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In what I hope becomes the first of many, I present:

Constructive Criticism of the Week

This one comes courtesy of David S.:

"I know you try hard, but you suck.

PS -- At least there is law school to fall back on, but the way you present your positions, I doubt you would be a very good lawyer."

Vicious, vicious stuff. Now, if you will kindly allow me to retort:

1. First of all, you're so wrong -- I don't try AT ALL. In fact, I don't even write The Links most days; I have a team of ghostwriters for that. Hell, I'm not even writing this.

2. I cannot improve if you don't point out where I went wrong. Teach me.

3. I'll have you know that I would make a GREAT lawyer. I was watching a "Law & Order" rerun just the other day, and I remember looking over at Ernie, Kenny, and Chuck (bobbleheads) and saying, "He's making a huge mistake putting her on the stand. Watch this, he's gonna lose." So what happens? Stupid DA puts crazy witness on the stand and loses. I had seen the episode before, but that's neither here nor there. The point is, I would have won that case.

That's all for now, David. Better luck next time.

Who else wants some? (Paul S.) -- Bored Simmons reader or marketing genius? You decide. (David D.) -- Knock yourself out with this tribute ABA site. But I link to this for one reason and one reason alone -- Larry Brown's digs. ( Even the McHale sweater would seem trendy next to that thing. -- They all said that it couldn't be done; no man could pull off such a feat; to try it would be crazy. Well, they were all wrong.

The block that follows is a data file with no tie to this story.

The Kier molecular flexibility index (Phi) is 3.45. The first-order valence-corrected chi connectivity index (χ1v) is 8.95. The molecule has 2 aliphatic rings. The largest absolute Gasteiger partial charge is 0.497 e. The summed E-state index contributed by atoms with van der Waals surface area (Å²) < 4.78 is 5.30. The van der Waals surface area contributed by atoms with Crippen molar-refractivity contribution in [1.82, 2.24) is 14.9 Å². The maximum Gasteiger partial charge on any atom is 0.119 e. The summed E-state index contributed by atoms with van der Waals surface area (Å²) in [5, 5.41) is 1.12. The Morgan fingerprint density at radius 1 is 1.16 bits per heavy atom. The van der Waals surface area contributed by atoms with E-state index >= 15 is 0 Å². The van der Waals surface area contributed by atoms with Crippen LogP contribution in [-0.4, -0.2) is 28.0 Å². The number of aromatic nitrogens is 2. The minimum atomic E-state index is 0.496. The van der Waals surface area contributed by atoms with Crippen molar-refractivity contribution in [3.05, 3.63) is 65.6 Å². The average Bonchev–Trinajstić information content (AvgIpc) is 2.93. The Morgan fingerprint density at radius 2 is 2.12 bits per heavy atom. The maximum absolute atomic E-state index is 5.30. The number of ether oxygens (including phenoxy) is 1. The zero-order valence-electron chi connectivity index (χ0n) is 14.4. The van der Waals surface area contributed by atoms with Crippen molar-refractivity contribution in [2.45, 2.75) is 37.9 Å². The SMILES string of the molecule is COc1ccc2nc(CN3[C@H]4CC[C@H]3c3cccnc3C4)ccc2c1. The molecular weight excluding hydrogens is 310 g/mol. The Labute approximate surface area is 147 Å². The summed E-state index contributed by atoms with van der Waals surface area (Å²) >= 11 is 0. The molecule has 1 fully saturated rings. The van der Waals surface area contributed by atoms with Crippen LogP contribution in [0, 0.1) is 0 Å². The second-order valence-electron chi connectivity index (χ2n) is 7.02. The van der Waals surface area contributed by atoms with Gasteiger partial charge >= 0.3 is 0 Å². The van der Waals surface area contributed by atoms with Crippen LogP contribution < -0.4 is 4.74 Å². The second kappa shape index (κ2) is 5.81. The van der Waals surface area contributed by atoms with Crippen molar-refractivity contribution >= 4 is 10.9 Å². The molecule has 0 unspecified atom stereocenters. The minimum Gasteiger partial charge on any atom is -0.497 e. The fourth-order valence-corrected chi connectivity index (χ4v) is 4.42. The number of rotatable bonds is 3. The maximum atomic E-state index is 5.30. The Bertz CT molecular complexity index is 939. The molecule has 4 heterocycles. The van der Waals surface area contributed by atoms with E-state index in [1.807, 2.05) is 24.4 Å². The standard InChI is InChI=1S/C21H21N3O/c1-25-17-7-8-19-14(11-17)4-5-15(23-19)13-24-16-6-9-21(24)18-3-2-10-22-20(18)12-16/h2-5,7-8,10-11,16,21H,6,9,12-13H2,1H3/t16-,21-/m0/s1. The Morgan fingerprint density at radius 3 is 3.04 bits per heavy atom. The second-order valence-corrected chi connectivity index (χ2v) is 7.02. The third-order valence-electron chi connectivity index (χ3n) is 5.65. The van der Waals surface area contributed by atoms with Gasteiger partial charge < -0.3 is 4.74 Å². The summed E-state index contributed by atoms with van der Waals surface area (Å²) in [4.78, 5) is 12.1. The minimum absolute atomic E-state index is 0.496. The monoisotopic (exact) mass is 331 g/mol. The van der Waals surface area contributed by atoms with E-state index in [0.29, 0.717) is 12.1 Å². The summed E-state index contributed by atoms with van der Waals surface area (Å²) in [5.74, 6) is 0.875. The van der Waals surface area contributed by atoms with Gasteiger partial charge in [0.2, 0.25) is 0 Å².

And so I give you ... Black Diamond. (Andrew P.) -- For anyone with some extra cash laying around and an intense desire to finish every workout by reenacting "Rocky," this one's for you. -- It doesn't get any better than Jack. Celebrities should take note -- this is how you do eccentric/crazy. Instead of condescendingly lecturing the world on matters you hardly know yourself, just unapologetically indulge your every whim and never look back ... like Jack. And now I will give my favorite Absurd Jack moment:

After the Lakers finished off the Pacers in 2000, I remember seeing Jack immediately walk over to Larry Bird to shake his hand and console him, as if Jack himself had been the opposing coach. Watching Bird continue to stare in confusion as an excited Jack ran off to go high-five everyone else was priceless. I'm not certain of this, but I honestly think he got to Bird before Phil did. There are maybe three people in the world with the audacity to pull that off. (Sharon T. in New York) -- First there was the Conan article. Next we saw The Power of Mr. T. Then came James Brown on a sugar rush. And now ... The Guttenberg.

Four things I need to address from yesterday's intro:

1. Stretching -- thank you to all that wrote in to educate me on the merits of stretching. Honestly, this made my day. But the thing is, you don't know the history of stretching. I do. You're all ... glib. (Or maybe I was being sarcastic)


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